Concentration of CO2 in the Atmosphere

CVPS announces award named for ‘Grandma Osprey’

RUTLAND, VT – Citing her inspirational story and dedication to Vermont, Central Vermont Public Service has created an annual award named for Meeri Zetterstrom, known to many as “Grandma Osprey.”

The CVPS-Zetterstrom Environmental Award will be presented annually to one person, business, group or non-profit to honor a significant contribution to Vermont’s environment.  It will be accompanied by a $2,500 donation to the winner’s environmental cause.

Zetterstrom inspired the company and countless Vermonters through her dogged efforts to protect and restore Vermont’s osprey population.

“Meeri Zetterstrom exhibited tremendous commitment, perseverance, creativity and determination in her efforts to assist endangered ospreys in Vermont,” CVPS President Bob Young said.  “To honor Meeri’s legacy, those traits in nominees will be considered as well.”

Zetterstrom played a central role in the restoration of ospreys at Lake Arrowhead, a CVPS hydro facility that straddles the border of Milton and Georgia, Vt.  With a bird’s-eye view of the lake and dozens of species that call it home, Zetterstrom was among the first to notice when ospreys returned to fish Arrowhead’s waters after their near extinction, and she quickly became determined to help them.

Zetterstrom’s foresight prompted CVPS and the Vermont Department of Fish & Wildlife to wage an extensive campaign, starting in 1988, to assist the ospreys.  Artificial nesting platforms, buffer zones and educational materials were created to provide the birds a fighting chance.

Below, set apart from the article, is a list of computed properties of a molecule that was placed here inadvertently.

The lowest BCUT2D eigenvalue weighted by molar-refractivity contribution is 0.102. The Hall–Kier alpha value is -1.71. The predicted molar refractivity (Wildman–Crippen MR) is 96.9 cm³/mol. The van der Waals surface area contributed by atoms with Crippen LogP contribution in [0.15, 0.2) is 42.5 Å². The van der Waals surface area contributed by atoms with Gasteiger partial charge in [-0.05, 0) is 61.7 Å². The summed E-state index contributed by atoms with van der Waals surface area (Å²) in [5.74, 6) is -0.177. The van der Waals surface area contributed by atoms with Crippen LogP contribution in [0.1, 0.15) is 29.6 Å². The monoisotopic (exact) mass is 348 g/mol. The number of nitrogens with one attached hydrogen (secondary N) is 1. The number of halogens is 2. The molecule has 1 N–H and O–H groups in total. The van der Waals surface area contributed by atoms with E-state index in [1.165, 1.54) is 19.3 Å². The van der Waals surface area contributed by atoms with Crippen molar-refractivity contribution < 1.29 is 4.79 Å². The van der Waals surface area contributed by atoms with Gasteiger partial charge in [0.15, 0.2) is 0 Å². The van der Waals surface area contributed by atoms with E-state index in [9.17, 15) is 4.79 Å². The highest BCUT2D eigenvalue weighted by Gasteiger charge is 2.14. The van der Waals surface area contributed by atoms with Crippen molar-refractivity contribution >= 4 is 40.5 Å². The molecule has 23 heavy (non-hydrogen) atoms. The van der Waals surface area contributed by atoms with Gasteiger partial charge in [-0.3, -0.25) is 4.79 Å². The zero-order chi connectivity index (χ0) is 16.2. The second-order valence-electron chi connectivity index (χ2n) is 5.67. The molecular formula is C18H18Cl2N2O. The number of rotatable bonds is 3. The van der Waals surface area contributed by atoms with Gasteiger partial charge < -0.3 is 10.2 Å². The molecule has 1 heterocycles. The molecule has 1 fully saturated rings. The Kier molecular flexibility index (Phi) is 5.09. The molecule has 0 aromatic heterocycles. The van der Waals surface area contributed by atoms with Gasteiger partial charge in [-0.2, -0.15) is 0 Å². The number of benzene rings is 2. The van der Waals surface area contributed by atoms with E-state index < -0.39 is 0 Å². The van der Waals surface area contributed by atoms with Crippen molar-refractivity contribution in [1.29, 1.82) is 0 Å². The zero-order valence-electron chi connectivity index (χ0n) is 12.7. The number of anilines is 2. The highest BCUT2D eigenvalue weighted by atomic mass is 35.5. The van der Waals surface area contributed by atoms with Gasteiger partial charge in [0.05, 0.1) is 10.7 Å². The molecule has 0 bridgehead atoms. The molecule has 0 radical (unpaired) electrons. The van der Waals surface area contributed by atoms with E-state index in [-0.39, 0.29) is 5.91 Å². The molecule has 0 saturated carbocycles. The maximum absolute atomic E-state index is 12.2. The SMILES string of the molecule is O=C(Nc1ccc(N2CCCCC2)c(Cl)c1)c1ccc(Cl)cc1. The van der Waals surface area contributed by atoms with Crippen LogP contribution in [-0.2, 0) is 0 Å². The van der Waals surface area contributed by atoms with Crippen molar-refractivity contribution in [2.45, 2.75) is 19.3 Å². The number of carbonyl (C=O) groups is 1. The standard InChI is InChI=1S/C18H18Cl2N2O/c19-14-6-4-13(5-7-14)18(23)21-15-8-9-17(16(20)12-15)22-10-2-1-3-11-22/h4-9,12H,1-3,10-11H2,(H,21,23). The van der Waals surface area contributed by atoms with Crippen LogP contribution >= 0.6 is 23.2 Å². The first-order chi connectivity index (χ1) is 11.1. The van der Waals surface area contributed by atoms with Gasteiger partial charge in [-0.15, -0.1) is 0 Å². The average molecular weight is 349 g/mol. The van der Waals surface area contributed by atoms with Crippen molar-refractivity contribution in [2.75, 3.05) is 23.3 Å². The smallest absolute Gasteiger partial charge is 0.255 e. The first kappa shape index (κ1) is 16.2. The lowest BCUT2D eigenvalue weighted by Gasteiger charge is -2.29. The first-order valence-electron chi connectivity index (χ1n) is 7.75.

It paid off in 1998, when the first osprey chick in memory hatched and fledged at Lake Arrowhead.  Ospreys have successfully hatched there every year since.  In 2005, due in large part to the efforts of Zetterstrom, CVPS and the state, the osprey was removed from Vermont’s endangered species list.

CVPS spokesman Steve Costello, who encountered Zetterstrom on his first day at the company, said her fierce loyalty to ospreys, instilled in her homeland of Finland, where they were plentiful, was inspirational.

“Meeri’s enthusiasm was contagious, and ospreys became almost as important to me as they were to her,” Costello said.  “Rather than watch the osprey vanish from this state, thanks to Meeri and others, Vermonters can witness some of the most amazing aerobatic performers in the world as they continue to expand their Vermont range and population.”

Nominations for the CVPS-Zetterstrom Environmental Award will be accepted through Feb. 28, and the winner selected by the end of March.  The winner will be chosen by a panel of CVPS employees with responsibilities related to land management, resource protection, community relations and education, and environmental compliance.

Nominations may be made by the nominee or by any other entity, and should demonstrate a commitment of the nominee to benefit Vermont, its land, air or water, wildlife, or the enjoyment of the outdoors by others.  This may be through educational efforts, environmental stewardship, resource rehabilitation, protection or preservation, or conservation.

The award, though it may be presented to a business or larger organization, is also intended to support environmental protection and inspire individuals to benefit Vermont’s environment.  Vermonters of any age may be nominated.  For a nomination application and more information, visit

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